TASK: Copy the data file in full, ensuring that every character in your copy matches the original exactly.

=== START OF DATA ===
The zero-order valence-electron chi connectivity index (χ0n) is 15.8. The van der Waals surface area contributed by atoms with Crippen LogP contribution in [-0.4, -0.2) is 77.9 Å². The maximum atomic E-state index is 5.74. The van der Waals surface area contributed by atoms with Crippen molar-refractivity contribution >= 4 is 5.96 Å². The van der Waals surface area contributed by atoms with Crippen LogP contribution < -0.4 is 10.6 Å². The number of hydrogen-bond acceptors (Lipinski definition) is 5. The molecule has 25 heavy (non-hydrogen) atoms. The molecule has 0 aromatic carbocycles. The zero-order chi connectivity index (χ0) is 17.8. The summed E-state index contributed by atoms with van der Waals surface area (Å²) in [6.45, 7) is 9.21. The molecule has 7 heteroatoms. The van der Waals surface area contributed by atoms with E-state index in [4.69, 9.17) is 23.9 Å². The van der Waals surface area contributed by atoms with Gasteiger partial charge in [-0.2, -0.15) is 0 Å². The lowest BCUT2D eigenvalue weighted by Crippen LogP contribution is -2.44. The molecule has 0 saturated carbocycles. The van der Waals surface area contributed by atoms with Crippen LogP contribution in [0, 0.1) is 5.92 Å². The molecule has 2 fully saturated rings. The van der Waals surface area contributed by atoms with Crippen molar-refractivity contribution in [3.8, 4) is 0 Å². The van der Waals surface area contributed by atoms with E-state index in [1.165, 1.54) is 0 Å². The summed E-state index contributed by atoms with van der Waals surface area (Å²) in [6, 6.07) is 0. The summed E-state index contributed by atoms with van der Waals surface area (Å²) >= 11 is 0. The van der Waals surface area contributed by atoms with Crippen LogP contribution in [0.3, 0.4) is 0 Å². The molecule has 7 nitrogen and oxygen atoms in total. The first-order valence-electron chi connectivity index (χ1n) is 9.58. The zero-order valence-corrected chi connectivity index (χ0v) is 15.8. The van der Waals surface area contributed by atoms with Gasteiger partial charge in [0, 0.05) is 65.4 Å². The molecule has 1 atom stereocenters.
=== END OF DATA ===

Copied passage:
The zero-order valence-electron chi connectivity index (χ0n) is 15.8. The van der Waals surface area contributed by atoms with Crippen LogP contribution in [-0.4, -0.2) is 77.9 Å². The maximum atomic E-state index is 5.74. The van der Waals surface area contributed by atoms with Crippen molar-refractivity contribution >= 4 is 5.96 Å². The van der Waals surface area contributed by atoms with Crippen LogP contribution < -0.4 is 10.6 Å². The number of hydrogen-bond acceptors (Lipinski definition) is 5. The molecule has 25 heavy (non-hydrogen) atoms. The molecule has 0 aromatic carbocycles. The zero-order chi connectivity index (χ0) is 17.8. The summed E-state index contributed by atoms with van der Waals surface area (Å²) in [6.45, 7) is 9.21. The molecule has 7 heteroatoms. The van der Waals surface area contributed by atoms with E-state index in [4.69, 9.17) is 23.9 Å². The van der Waals surface area contributed by atoms with Gasteiger partial charge in [-0.2, -0.15) is 0 Å². The lowest BCUT2D eigenvalue weighted by Crippen LogP contribution is -2.44. The molecule has 0 saturated carbocycles. The van der Waals surface area contributed by atoms with Crippen LogP contribution in [0, 0.1) is 5.92 Å². The molecule has 2 fully saturated rings. The van der Waals surface area contributed by atoms with Crippen molar-refractivity contribution in [3.8, 4) is 0 Å². The van der Waals surface area contributed by atoms with E-state index in [1.165, 1.54) is 0 Å². The summed E-state index contributed by atoms with van der Waals surface area (Å²) in [6, 6.07) is 0. The summed E-state index contributed by atoms with van der Waals surface area (Å²) >= 11 is 0. The van der Waals surface area contributed by atoms with Crippen LogP contribution in [0.3, 0.4) is 0 Å². The molecule has 7 nitrogen and oxygen atoms in total. The first-order valence-electron chi connectivity index (χ1n) is 9.58. The zero-order valence-corrected chi connectivity index (χ0v) is 15.8. The van der Waals surface area contributed by atoms with Gasteiger partial charge in [0, 0.05) is 65.4 Å². The molecule has 1 atom stereocenters.